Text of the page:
O, were mine eyeballs into bullets turned,
That I in rage might shoot them at your faces!
O that I could but call these dead to life! 

(IV. 7. 79-81)

Rather than the celebrant's magical evocation by naming, this is the language of wishful magic that betrays its own impotence, and thus its user.

1 Henry VI presents us with a highly ritualized idea of the past—by which I mean that its images are deployed in what Gombrich calls a “context of action,”4 in this case a ceremonial or celebratory context. The play could almost be mistaken for a ritual, a patriotic pageant; it looks as if Thomas Nashe saw it like that.5 The broad frieze-like Morality-type characters, the declamatory style, the discrete unshaded scenes, the minimal narrative linkage, all convey a stiff non-naturalistic, non-representational idea: a monumental past, a reality elsewhere, magically evoked on this wooden O by ritual re-enactment of isolated and uniquely significant events from a kind of illo tempore: the first naming of roses, the death of Talbot, the coming of Margaret, and so on. The credibility of the drama lies in the firmness of its anchorage in that world elsewhere, outside: in the ground of the stable, original past.

Shakespeare like Prospero seems to go out of his way to establish this ground. As H. T. Price and, since then, others have made clear,6 the effect of primitive stiffness is the result of highly aggressive dramatic decisions: Shakespeare beats and bullies his Hall and Holinshed into these seemingly stony, opaque formations. It is as if he is determined, like Prospero, to make sure of his ground before trusting it as a spring-board into the “future” plays. Seeking re-creation, he must assume origins. But he will also be watching what happens to his “ground” as he subjects it to the pressure of his dramatizing imagination.

What happens to the monumental past as it is dramatized is articulated perfectly in the beginning of the next play. Gloucester is lamenting Henry's marriage to Margaret, but the note of bitter baffled grief is appropriate generally to Part I:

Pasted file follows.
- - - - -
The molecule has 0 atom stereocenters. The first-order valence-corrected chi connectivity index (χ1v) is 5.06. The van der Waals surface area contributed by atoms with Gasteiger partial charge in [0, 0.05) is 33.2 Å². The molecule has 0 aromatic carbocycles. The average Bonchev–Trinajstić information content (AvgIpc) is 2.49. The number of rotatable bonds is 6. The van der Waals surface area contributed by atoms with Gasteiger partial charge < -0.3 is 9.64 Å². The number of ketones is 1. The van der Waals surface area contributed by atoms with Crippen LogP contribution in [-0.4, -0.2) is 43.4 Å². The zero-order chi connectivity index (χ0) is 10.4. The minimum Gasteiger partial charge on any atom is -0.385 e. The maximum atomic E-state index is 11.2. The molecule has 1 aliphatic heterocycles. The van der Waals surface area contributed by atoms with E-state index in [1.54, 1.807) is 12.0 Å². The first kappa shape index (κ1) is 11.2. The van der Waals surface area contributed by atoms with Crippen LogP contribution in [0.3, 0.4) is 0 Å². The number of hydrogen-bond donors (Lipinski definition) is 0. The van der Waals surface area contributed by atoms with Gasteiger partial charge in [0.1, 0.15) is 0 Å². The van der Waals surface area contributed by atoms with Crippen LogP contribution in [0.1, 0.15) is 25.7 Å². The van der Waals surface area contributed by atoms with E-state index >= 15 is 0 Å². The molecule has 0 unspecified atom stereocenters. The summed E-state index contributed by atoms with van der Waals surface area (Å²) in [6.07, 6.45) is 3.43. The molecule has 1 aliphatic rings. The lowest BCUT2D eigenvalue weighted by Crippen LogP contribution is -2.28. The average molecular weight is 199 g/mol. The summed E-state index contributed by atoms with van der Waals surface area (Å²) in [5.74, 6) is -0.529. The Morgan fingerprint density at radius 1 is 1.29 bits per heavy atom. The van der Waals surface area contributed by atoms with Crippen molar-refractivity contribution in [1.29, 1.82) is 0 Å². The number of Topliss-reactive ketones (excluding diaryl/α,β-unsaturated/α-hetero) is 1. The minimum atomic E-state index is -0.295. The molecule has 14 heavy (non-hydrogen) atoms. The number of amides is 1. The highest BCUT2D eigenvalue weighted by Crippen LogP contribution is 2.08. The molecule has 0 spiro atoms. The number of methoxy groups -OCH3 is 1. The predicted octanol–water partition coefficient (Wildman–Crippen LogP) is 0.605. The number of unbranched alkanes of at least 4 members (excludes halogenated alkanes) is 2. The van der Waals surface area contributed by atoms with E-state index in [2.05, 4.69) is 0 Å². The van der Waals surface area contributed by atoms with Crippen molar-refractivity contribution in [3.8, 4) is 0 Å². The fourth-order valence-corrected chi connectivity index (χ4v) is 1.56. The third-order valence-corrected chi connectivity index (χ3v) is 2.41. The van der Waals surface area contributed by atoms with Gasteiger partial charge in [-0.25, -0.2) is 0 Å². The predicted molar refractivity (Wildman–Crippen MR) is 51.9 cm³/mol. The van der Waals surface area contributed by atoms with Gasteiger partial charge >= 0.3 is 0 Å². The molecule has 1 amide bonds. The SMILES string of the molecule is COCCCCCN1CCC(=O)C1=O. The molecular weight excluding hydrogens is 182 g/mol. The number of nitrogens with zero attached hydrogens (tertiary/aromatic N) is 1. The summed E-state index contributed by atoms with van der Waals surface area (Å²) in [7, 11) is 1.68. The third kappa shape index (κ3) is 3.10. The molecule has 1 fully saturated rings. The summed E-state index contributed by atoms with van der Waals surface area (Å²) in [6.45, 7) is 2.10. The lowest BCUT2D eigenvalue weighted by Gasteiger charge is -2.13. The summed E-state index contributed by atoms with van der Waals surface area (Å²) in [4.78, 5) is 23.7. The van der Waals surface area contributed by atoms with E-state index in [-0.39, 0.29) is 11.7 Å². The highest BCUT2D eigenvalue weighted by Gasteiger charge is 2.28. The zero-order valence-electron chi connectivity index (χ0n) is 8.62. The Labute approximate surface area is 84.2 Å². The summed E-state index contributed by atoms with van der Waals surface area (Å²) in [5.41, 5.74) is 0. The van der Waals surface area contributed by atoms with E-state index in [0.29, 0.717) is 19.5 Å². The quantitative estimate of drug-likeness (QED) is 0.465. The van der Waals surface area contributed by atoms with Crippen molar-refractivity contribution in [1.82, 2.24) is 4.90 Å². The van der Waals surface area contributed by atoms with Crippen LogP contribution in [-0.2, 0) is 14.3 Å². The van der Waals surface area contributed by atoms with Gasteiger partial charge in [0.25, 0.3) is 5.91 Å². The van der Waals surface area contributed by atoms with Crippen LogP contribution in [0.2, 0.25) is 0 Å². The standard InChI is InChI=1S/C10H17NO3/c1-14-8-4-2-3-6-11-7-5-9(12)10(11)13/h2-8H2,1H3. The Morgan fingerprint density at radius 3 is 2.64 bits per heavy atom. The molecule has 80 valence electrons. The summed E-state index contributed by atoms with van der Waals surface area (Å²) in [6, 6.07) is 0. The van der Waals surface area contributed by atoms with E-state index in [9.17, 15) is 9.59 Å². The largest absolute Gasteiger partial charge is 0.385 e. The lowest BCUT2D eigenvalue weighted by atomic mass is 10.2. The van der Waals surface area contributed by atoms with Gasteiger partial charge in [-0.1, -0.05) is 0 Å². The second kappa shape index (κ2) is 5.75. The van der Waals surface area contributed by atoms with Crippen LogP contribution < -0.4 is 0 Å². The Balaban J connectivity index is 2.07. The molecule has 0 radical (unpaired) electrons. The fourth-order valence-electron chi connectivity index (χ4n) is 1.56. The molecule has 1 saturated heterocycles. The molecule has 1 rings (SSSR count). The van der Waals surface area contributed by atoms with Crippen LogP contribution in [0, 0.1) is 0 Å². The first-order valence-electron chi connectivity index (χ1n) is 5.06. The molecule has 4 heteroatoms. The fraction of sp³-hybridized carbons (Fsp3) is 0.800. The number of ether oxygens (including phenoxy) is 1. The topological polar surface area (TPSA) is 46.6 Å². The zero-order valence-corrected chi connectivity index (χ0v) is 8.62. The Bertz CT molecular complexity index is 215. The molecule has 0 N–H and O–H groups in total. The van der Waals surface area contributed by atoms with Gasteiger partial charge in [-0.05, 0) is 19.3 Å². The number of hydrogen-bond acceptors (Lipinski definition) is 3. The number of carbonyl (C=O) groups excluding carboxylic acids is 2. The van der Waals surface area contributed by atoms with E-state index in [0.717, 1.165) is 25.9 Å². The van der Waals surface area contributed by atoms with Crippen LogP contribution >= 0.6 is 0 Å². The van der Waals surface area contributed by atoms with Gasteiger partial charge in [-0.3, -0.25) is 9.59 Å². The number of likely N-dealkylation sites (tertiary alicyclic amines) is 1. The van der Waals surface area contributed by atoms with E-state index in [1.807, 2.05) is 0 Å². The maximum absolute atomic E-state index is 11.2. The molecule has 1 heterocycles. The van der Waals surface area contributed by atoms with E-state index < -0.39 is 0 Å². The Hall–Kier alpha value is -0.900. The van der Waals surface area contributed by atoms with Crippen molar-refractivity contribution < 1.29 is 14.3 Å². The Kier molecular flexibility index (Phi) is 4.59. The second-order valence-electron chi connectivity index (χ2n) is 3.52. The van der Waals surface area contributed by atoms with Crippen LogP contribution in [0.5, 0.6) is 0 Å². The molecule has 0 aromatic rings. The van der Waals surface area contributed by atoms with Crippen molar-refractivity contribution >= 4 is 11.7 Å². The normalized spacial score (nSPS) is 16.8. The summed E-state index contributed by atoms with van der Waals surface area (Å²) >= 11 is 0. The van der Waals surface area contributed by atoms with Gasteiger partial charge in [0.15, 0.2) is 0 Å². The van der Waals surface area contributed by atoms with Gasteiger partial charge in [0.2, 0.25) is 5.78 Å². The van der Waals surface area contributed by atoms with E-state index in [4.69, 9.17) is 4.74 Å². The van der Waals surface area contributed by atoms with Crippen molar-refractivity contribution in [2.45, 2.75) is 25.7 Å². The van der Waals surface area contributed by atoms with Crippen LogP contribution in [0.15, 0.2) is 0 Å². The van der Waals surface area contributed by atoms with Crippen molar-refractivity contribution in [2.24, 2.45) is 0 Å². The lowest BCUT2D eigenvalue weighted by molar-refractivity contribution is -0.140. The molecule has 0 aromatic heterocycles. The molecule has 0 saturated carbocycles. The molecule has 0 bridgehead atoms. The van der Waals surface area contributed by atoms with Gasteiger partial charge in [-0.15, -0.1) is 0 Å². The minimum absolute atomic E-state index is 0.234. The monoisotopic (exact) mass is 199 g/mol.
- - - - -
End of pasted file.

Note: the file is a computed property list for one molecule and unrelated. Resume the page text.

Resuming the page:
O peers of England, shameful is this league.
Fatal this marriage, cancelling your fame,
Blotting your names from books of memory.
Rasing the characters of your renown,
Defacing monuments of conquered France,
Undoing all as all had never been! 

(2H6. I. 1. 96-101)

Timeless characters being unwritten, solid monuments dissolving, the whole heroic past decomposing at this very moment—and Gloucester, its celebrant, unable to do more than evoke it in its passing. As he speaks, the whole past of Part I melts into a kind of dream of the waking present. But in Part I as well, that queasy sense of instability, of dissolution of seemingly timeless forms, mocks and undermines the monumental postures from the start. Survivors helplessly invoke the vanished Henry V. Stability is always in the past, the present is always a waking up to find oneself falling through space. Messengers flood in with news of Talbot's capture, territories lost; the old men vow bloody retaliation, but the monument, “Henry V,” is gone, and all is being “undone” inexorably.

Talbot is the mainstay, not only of English fortunes in France, but of the monumental mode of the play, so if we would find the source of the general decomposition we should look to his undoing. But the fact is, Talbot is undone from the moment of his conception, the moment he is materialized from his sacramental “world elsewhere” and made to “speak” in the drama. What he bespeaks is a myth of timeless stability, an external order in which certain absolutes have been secured, not in history, but in “nature”: the rights of class, rank, and lineage; the sanctity and efficiency of oaths; the name, fame, and ideality of England. But such a myth is conceivable in drama only as the past, and knowable only in its passing; for drama itself is by its nature fluid, temporal, metamorphic, and unstable, and transpires in the present; it is always “already” in motion, consuming its grounds, unwriting its monumental characters. So no cause for dissolution is offered in the play; rather, the play itself is the cause: the generic act of dramatization, the ab-original separation of form from formlessness. Joan indeed misses the mark in calling the rotting corpse “Talbot,” but not because he is secure in a firmer reality, inaccessible to her, but because he is a ghost, a dramatic ghost. He exists in his passing; his function is to achieve apotheosis outside the play, storied in “the lither sky” (IV. 7. 21) and in the tombstone inscriptions Lucy has recited. His function is to be squandered, and the real “fraud of England” (IV. 4. 36) is the play's too-easy posture of moral indignation, its pretense of making Lucy its true spokesman. But I think it’s fair to say that Shakespeare seems more interested in the squandering than in the character himself, for once resolved into his elements of stone and air Talbot is never mentioned again.